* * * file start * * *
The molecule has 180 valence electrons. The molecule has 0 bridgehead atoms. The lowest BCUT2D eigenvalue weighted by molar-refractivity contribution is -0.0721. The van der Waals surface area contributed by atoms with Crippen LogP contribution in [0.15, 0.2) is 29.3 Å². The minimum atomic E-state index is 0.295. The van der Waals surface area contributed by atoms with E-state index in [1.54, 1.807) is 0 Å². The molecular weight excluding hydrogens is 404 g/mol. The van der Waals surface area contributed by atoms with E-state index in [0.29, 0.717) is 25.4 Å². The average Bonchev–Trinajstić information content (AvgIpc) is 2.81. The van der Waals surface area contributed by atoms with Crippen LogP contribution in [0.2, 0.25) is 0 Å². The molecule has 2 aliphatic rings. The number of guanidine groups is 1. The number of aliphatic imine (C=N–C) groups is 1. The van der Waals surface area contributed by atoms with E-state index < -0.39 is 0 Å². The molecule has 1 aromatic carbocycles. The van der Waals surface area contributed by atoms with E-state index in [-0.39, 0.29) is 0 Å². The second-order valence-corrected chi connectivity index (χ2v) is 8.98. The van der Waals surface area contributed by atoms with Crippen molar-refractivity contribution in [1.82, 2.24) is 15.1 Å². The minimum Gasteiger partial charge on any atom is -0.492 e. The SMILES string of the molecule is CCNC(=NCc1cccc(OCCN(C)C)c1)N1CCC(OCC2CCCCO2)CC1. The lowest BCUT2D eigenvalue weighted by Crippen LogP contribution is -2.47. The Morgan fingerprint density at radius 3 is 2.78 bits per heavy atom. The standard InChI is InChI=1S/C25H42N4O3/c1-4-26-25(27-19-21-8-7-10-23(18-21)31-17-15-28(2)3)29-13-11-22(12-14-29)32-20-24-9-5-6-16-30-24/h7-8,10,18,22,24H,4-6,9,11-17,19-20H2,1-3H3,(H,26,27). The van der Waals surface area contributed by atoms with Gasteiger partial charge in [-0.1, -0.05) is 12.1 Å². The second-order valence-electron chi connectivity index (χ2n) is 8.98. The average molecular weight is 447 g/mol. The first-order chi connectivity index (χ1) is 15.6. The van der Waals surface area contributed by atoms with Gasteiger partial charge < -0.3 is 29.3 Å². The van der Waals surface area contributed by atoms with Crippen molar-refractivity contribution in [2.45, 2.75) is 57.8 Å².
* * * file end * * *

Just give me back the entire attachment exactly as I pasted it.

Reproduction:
The molecule has 180 valence electrons. The molecule has 0 bridgehead atoms. The lowest BCUT2D eigenvalue weighted by molar-refractivity contribution is -0.0721. The van der Waals surface area contributed by atoms with Crippen LogP contribution in [0.15, 0.2) is 29.3 Å². The minimum atomic E-state index is 0.295. The van der Waals surface area contributed by atoms with E-state index in [1.54, 1.807) is 0 Å². The molecular weight excluding hydrogens is 404 g/mol. The van der Waals surface area contributed by atoms with E-state index in [0.29, 0.717) is 25.4 Å². The average Bonchev–Trinajstić information content (AvgIpc) is 2.81. The van der Waals surface area contributed by atoms with Crippen LogP contribution in [0.2, 0.25) is 0 Å². The molecule has 2 aliphatic rings. The number of guanidine groups is 1. The number of aliphatic imine (C=N–C) groups is 1. The van der Waals surface area contributed by atoms with E-state index < -0.39 is 0 Å². The molecule has 1 aromatic carbocycles. The van der Waals surface area contributed by atoms with E-state index in [-0.39, 0.29) is 0 Å². The second-order valence-corrected chi connectivity index (χ2v) is 8.98. The van der Waals surface area contributed by atoms with Crippen molar-refractivity contribution in [1.82, 2.24) is 15.1 Å². The minimum Gasteiger partial charge on any atom is -0.492 e. The SMILES string of the molecule is CCNC(=NCc1cccc(OCCN(C)C)c1)N1CCC(OCC2CCCCO2)CC1. The lowest BCUT2D eigenvalue weighted by Crippen LogP contribution is -2.47. The Morgan fingerprint density at radius 3 is 2.78 bits per heavy atom. The standard InChI is InChI=1S/C25H42N4O3/c1-4-26-25(27-19-21-8-7-10-23(18-21)31-17-15-28(2)3)29-13-11-22(12-14-29)32-20-24-9-5-6-16-30-24/h7-8,10,18,22,24H,4-6,9,11-17,19-20H2,1-3H3,(H,26,27). The van der Waals surface area contributed by atoms with Gasteiger partial charge in [-0.1, -0.05) is 12.1 Å². The second-order valence-electron chi connectivity index (χ2n) is 8.98. The average molecular weight is 447 g/mol. The first-order chi connectivity index (χ1) is 15.6. The van der Waals surface area contributed by atoms with Gasteiger partial charge < -0.3 is 29.3 Å². The van der Waals surface area contributed by atoms with Crippen molar-refractivity contribution in [2.45, 2.75) is 57.8 Å².